Summer student Ben Izatt created the Super-KAVE, a 3D immersive visualization in the DiVE of the Super-Kamiokande detector. You can fly around the detector, look at photomultiplier tube hits in time or charge mode, see the Cherenkov cone, and turn different particles on and off. Here’s a video, by Dave Zielinski, and here’s a supernova simulation.
High school student Remy Goldschmidt is visiting the Duke neutrino group from New York this summer, and Ssohrab Borhanian is a DAAD exchange undergraduate student from Germany. Welcome!
Zepeng, Chris and Kate all attended the International Neutrino Summer School in Blacksburg, VA: Zepeng as student, Chris as lecturer on atmospheric neutrinos, and Kate as organizer and tutor.
Engineering undergrad Ben Izatt is working on a 3D version of the Super-K event display in the DiVE.
Postdoc Alex Himmel has won the 2012 URA thesis award for his Caltech thesis. Congratulations, Alex!
Chris, Kate, Tarek, Alex and Taritree (and Roger) all attended the Neutrino 2012 meeting in Kyoto.
New TUNL REU student Nikki Sanford will be working with the Duke Neutrino Group this summer. Welcome, Nikki!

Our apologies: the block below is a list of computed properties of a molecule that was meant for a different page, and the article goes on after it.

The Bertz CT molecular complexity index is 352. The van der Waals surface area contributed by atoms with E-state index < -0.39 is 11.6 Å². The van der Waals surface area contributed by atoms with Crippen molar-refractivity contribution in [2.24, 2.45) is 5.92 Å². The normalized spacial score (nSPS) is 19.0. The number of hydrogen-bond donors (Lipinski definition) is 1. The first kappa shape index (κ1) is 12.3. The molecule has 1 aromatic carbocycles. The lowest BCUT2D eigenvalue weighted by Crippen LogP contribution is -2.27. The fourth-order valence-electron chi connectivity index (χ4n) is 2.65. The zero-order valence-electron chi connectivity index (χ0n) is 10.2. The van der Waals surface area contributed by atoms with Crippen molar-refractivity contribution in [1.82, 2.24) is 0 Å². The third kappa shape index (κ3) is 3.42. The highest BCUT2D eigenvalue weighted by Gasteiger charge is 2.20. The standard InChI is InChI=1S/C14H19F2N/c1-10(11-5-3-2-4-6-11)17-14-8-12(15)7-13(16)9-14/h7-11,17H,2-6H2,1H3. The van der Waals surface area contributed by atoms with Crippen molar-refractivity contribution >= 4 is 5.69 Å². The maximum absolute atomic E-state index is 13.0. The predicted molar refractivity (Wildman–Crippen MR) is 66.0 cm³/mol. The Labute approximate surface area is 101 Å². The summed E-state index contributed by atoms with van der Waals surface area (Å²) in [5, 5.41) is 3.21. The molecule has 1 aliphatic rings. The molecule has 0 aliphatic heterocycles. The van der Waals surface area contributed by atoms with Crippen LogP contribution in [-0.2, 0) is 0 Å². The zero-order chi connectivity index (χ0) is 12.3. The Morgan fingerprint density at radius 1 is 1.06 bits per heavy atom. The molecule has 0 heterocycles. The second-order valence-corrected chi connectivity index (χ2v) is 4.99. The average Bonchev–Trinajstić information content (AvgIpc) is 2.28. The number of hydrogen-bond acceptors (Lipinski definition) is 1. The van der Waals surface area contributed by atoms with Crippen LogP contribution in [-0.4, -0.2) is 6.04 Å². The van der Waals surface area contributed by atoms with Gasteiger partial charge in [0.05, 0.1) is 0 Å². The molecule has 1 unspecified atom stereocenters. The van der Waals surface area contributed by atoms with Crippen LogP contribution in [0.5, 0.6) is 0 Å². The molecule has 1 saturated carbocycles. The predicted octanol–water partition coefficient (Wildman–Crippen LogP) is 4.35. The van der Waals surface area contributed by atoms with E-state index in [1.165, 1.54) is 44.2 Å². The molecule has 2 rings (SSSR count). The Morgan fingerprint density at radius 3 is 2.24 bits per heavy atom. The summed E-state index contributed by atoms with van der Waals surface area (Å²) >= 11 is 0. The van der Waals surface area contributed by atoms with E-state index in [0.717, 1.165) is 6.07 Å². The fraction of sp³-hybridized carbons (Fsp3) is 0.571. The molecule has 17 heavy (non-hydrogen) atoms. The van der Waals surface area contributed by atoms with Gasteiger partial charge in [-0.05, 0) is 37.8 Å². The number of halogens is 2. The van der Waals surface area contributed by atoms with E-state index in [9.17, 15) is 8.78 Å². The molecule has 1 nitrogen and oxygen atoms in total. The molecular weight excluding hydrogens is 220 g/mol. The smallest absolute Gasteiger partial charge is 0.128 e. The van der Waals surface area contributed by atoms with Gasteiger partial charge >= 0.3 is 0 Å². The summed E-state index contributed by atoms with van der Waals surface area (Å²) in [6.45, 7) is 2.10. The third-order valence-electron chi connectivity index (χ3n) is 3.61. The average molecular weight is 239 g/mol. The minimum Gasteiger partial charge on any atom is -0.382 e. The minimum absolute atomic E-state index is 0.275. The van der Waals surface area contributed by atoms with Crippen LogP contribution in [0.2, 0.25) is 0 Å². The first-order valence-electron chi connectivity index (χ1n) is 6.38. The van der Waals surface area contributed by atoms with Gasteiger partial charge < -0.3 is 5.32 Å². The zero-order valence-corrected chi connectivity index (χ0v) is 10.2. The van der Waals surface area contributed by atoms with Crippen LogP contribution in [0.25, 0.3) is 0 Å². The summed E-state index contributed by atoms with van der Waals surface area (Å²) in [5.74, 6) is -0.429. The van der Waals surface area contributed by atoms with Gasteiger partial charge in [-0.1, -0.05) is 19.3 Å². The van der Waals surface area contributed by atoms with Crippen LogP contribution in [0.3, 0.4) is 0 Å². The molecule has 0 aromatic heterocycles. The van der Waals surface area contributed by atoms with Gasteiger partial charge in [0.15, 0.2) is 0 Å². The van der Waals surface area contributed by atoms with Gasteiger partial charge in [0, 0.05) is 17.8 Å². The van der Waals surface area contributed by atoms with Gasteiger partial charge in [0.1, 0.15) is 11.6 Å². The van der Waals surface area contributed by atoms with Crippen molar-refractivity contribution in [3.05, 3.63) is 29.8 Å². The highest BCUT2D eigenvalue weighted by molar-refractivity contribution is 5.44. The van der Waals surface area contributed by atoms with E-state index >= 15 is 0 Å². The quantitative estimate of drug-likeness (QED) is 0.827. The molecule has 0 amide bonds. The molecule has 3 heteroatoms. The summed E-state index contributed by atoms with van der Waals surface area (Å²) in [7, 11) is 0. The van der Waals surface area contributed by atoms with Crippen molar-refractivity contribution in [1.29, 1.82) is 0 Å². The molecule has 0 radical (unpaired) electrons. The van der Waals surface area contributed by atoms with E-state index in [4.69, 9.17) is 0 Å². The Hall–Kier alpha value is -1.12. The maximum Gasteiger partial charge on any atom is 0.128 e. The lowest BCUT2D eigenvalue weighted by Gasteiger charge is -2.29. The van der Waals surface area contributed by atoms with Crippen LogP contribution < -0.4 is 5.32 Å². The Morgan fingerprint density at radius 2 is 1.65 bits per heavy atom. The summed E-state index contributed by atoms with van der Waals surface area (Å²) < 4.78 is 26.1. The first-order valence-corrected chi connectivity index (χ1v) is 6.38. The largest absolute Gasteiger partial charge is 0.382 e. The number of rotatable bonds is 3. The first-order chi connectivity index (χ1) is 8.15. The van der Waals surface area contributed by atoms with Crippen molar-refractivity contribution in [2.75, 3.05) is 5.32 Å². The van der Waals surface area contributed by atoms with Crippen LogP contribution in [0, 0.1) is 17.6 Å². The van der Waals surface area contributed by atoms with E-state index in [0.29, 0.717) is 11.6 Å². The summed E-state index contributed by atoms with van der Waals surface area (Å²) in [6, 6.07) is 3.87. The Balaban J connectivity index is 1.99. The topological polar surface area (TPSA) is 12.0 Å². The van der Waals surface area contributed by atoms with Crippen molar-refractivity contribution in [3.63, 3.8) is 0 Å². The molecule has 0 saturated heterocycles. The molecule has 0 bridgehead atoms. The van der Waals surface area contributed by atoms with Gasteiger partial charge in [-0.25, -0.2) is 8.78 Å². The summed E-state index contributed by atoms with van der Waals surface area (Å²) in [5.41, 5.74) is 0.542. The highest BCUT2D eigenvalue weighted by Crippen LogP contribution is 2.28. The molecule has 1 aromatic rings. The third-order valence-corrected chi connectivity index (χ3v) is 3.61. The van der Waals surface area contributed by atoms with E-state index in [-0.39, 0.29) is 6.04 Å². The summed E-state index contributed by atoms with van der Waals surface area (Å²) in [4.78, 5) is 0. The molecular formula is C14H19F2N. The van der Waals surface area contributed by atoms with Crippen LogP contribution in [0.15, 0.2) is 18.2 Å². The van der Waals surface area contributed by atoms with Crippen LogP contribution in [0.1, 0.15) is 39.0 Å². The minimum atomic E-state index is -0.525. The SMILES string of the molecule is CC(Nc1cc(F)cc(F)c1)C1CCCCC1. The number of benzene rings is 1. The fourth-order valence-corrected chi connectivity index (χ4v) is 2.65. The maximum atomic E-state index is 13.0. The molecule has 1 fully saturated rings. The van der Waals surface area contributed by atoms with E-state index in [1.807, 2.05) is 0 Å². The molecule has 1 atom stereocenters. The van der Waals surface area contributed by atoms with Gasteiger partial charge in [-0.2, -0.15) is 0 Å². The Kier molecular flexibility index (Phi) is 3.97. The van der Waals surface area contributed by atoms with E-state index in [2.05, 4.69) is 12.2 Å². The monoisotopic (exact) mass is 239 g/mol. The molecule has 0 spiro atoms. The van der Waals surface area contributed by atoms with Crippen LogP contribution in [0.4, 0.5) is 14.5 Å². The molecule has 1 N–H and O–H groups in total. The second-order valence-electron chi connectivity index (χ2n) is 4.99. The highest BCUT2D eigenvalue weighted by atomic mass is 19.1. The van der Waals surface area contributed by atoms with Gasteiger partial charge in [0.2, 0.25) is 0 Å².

Josh has successfully defended his dissertation, and graduated from Duke University with a PhD in physics. His dissertation, on electron neutrino appearance at T2K, was defended in March, and the graduation ceremonies were held in May, 2012. He will be continuing his research into the nature of neutrinos with a postdoc for Indiana University, working on the Enriched Xenon Observatory experiment.
The HALO detector is now in operation, since May 8, 2012.
The announcement from Clarence Virtue:
We are happy to share with you that, just in time for the grand opening of
SNOLAB, the Helium and Lead Observatory for Supernova Neutrinos (HALO) is
up and running. The concept of HALO dates back to 1996 when Cliff Hargrove
proposed the Lead Astronomical Neutrino Detector (LAND) as a long lifetime
supernova detector. In 2004 Charles Duba renamed the nascent detector to
HALO when we decided to use the 3He proportional counters from the SNO
experiment. The design and construction of HALO started in 2007.
The purpose of HALO is to observe the neutrinos from the next galactic
supernova. These particles stream out before the photons do, giving us an
opportunity to alert astronomers through the Supernova Early Warning
System (SNEWS) so that the light signal can be caught in real-time. Just
like we were able to look into the Sun with the SNO detector, HALO and
other supernova detectors, will give us a window into the mechanics of the
Although we still have much work to do to fully calibrate the detector, we
have all of the 128 proportional counters connected to 64 data acquisition
Supernova, we’re ready for you!